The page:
Think of all the British films that you remember, without thinking too hard. If you are a regular moviegoer without the intellectual snobbery of a film buff, chances are that the names you can come up with will include the more commercially successful and easily accessible Four Weddings And A Funeral, Notting Hill, Bridget Jones's Diary
(and its sequel, Bridget Jones: The Edge Of Reason), and Love Actually
And all these films have one thing in common - the writer, Richard Curtis. So when this highly successful man (also the director of Love Actually and The Boat That Rocked) makes a new movie, expectations are high. And of course, there is the Bill Nighy factor.
This time, in About Time, Curtis decides to deal with time travel. A rather tricky subject, but more on that later. Tim (Domhnall Gleeson) is quite the loser adolescent, but he loves his family, with whom he lives in Cornwall. He is secure in the routine that persists in the daily schedule of his family, so imagine his surprise when his father (Bill Nighy) waits for him to reach 21 to spring the family tradition on him.
All the men in his family, Tim is told, can travel through time. There are limitations, of course, the principal one being that he cannot travel into the future. The introverted Tim missed kissing a girl on New Year, and that is where he goes back, to set it right.
Now he has this power, but he is more interested in finding love. And he seems desperate to marry the first girl that attracts him, which includes the family's summer guest Charlotte (Margot Robbie). Failing that, he finally moves to London to become a lawyer, and there he meets with Mary (Rachel McAdams), who makes his heart melt. After a series of accidental alternate futures, Tim and Mary get together.
Tim, essentially a nice guy, keeps travelling in time to set things right for other people, including his self-destructive sister Kit Kat (Lydia Wilson), and tries his best not to cause the butterfly effect. The consequences, however, catch up with him.
Time travel, as a concept, is a risky one to put on screen. Science fiction aficionados are always the first to point out the discrepancies that may be invisible to the ordinary viewer. In About Time, however, even the most indifferent audience will be able to figure out, easily, the various logical loopholes.
The screenplay sets up this entire song and dance about travelling only
into the past, but Tim jumps forward and backward whenever he wants. And he even manages to take his sister along once, although the screenplay emphasises the exclusivity granted to only the men in the family.
And towards the end of the movie, the plot just turns more and more confusing and illogical, till you finally lose interest. The climax is a letdown. Besides, although the lead couple makes you smile, you may get slightly annoyed with the stereotyping in the supporting characters - the cool father, the even cooler mother, the vague uncle, the blabbering friend and so on. Their dialogues are pretty predictable, too.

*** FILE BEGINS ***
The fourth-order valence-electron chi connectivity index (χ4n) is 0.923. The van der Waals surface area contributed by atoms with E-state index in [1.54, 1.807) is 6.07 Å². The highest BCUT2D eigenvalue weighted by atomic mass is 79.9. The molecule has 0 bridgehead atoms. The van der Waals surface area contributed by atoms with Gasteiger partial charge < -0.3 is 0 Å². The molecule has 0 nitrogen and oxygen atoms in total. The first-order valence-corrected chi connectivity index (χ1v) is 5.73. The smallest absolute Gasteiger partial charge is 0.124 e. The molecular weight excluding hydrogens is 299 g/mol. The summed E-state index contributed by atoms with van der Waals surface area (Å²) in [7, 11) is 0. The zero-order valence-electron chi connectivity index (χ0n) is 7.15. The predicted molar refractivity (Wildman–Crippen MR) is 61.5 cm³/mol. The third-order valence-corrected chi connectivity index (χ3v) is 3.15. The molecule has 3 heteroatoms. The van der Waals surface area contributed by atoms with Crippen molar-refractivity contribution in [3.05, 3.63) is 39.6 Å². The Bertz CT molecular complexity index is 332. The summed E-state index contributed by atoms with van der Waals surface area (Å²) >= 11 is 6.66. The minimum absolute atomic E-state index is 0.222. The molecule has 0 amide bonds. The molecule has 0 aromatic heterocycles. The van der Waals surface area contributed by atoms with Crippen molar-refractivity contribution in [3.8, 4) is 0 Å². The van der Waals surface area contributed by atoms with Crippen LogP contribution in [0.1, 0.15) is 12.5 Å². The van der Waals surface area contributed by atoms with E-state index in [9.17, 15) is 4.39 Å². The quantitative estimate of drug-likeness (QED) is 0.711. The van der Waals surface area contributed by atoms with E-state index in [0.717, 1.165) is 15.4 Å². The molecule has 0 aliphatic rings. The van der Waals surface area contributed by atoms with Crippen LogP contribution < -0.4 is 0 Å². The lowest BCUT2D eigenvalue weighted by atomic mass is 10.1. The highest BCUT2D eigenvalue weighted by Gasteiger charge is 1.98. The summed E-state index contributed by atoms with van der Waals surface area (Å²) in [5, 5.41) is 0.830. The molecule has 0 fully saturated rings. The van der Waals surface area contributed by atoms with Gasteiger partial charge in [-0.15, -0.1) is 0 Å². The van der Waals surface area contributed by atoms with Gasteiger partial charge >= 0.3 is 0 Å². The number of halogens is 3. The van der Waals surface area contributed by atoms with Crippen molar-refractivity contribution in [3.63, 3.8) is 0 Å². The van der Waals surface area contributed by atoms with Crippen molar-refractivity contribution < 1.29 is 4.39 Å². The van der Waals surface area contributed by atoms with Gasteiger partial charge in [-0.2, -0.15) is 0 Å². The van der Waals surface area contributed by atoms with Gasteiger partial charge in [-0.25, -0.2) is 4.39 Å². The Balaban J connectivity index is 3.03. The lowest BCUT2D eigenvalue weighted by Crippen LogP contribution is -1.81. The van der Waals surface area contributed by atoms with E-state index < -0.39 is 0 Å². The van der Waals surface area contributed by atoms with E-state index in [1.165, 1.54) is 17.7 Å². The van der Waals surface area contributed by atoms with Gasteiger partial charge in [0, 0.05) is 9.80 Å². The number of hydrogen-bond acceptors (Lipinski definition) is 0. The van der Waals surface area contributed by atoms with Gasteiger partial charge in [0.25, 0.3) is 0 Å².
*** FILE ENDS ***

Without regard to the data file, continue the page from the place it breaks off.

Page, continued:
About Time has mixed genres, literally (coming-of-age, rom-com, father-son-relationship, nostalgic-history etc), and this, too, may be jarring if you expect a simple, sweet tale of love and science fiction.
Domhnall Gleeson comes across as sleazy, sincere, idiotic, desperate, kind, selfish and selfless as Tim, at various crucial points in the movie. It is almost as if he cannot decide which persona to adopt permanently. As an actor, he delivers his lines well, but he is the most unconvincing 'nice' guy that Richard Curtis has ever presented.
Rachel McAdams, who was already the lead in The Time Traveller's Wife, is lost, but that may be because her character, who is supposed to be devoid of normal girly habits, does not know that her beloved travels through time in this movie.
Bill Nighy is a delight, as usual, but he is a bit restrained here. One expects more melodrama from him. Tom Hollander and Lindsay Duncan are wasted, and Lydia Wilson seems unsure of what exactly she is supposed to be doing in the movie.
Certain locations such as the Cornwall property and the residential areas of London add a certain character to the movie, but they are not shown as much as you would have wanted. The colours and costumes do not specify a time period, and production design seems rather ambiguous. The movie could have finished a bit earlier, instead of running on for two hours. The soundtrack has some interesting numbers.
About Time may not be the best Richard Curtis movie that you have watched, but it still has a few moments that make it worth two hours of your life. Do not, however, expect the magic of Love Actually or Notting Hill, and concentrate on Bill Nighy. You may just come out of the theatre with a smile on your face.